For the following three months, Culmer and his fellow recruits barely had time to even socialize. Any extra time was taken up squaring away gear, polishing rifles, cleaning boots, making bunks, emptying GI cans, gathering coal, spit-shining cartridge belts, and ensuring everything was ready to get up at 5 a.m. the next day and do it all over again.
“We didn’t sit around and sing Negro spirituals in the barracks,” he said. “There wasn’t time. When guys wrote letters home, it was after nine o’clock when lights were out … They pulled a blanket over themselves completely with a flashlight on a piece of paper.”
Culmer said his training was never cruel, but “devastatingly hard … hard as nails.”
Mixed Feelings About Not Serving in Korea
After training, Culmer was reassigned to duty as a steward in the officer’s dining hall—the only position that black Marines were allowed to hold at the time.
But admittedly, Culmer wasn’t graceful and continually dropped plates.
“All of the guys that were in the steward’s branch predominantly were all from the south,” he said. “They understood servitude, and bowing and scraping, and ‘Yessuh, boss.’ That was a part of their life growing up, but it wasn’t mine. And I didn’t like it.”
Culmer’s position was modified shortly thereafter. He spent the next three years in the Marine Corps cleaning 32-gallon steel trash cans until they were “crystal clear.”
He also joined the Marine Corps football team, where he attended practice every day at 1 p.m.
In fact, it was a football injury that initially prevented him from going overseas to Korea in 1950. If he hadn’t broken his leg during a game, he almost certainly would have been deployed.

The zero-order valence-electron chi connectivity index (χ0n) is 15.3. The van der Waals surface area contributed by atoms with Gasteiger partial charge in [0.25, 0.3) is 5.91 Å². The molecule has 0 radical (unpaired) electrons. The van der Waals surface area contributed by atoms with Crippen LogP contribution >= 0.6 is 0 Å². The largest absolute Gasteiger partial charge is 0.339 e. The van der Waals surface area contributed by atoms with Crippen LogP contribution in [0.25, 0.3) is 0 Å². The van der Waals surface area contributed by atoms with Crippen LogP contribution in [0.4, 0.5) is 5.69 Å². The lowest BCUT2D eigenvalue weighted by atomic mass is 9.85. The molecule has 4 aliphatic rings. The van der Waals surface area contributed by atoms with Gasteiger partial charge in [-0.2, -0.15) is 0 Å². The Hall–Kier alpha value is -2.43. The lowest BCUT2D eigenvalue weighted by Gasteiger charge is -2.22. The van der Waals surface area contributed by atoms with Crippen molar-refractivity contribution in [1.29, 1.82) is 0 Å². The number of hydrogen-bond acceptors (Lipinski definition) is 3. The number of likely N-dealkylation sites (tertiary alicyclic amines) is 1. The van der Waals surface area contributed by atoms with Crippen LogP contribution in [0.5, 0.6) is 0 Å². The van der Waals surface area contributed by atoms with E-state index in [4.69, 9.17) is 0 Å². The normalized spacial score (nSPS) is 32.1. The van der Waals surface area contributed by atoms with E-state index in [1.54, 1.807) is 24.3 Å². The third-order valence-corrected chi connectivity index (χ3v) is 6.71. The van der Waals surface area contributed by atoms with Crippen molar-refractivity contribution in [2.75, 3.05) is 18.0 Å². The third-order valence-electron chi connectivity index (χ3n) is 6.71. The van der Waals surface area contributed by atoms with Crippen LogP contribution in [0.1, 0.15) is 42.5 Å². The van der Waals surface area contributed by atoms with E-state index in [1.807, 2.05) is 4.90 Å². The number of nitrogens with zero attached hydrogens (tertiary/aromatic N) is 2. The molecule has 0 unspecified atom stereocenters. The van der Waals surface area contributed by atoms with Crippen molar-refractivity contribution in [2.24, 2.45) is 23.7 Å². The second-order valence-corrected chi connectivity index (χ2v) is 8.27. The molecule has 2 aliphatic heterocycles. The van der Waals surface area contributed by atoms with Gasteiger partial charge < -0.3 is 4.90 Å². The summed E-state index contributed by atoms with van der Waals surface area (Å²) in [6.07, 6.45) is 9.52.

Later on, he received orders to go to Korea, but a poorly maintained weapon caused him to miss out a second time. Typically, he said, soldiers have their equipment examined before they depart. But the inspection showed that Culmer hadn’t properly cleaned his rifle. As a result, he had to remain on U.S. soil for the three months it took for his rifle to be surveyed to assess the damage and cost for repair.
“Believe it or not, I ended up having to pay $4 for the rifle bore,” he said, referring to the barrel.
Culmer has mixed feelings about not having served on the ground in Korea: “I’m sad that I didn’t go and I felt like I didn’t hold up my end of the bargain, as far as my buddies and shipmates were concerned.”
When he was stationed at Marine Corps Air Station El Toro in Irvine, Calif., Culmer saw the impacts of war on his fellow servicemen.
He recalled how one man had a jet black crew cut when he left, but when he came back a year later his hair was “absolutely snow white,” Culmer said. Another fellow left with a full set of teeth, but returned without any.
“Whatever trauma they experienced in combat was the reason, but you don’t even ask,” he said. “I have no idea what happened and I’ll never know. … The closest I got to the answer was Korea—period.”
Culmer didn’t let his next opportunity to serve pass him by. He volunteered to go to Vietnam in 1965, and three months later, he was deployed.
Recreation for the Troops
Culmer was stationed at a base called Ky Ha, 50 miles south of Da Nang. As a special services officer, it was his duty to see that his fellow Marines had proper recreation activities.
Upon arrival, he began assessing the troops’ emotional, psychological, and physical needs. So, he approached the colonel about setting up a “boxing smoker,” an event that traditionally allowed men from different units to come together, smoke cigarettes, and watch boxing matches as a way of unwinding.
The colonel put his arm around Culmer, promptly ushered him out of the tent, and told told him, “Well, I’ll look into that. I’ll check on it.”
Translation: “That’s a big [expletive] no,” Culmer said.
But three days later, an argument between two Marines—one black, one white—escalated into a shooting. Luckily, no one was injured, but it was clear that the men needed some form of recreational bonding to release the tension.
Soon after, Culmer was told to rush to the colonel’s tent.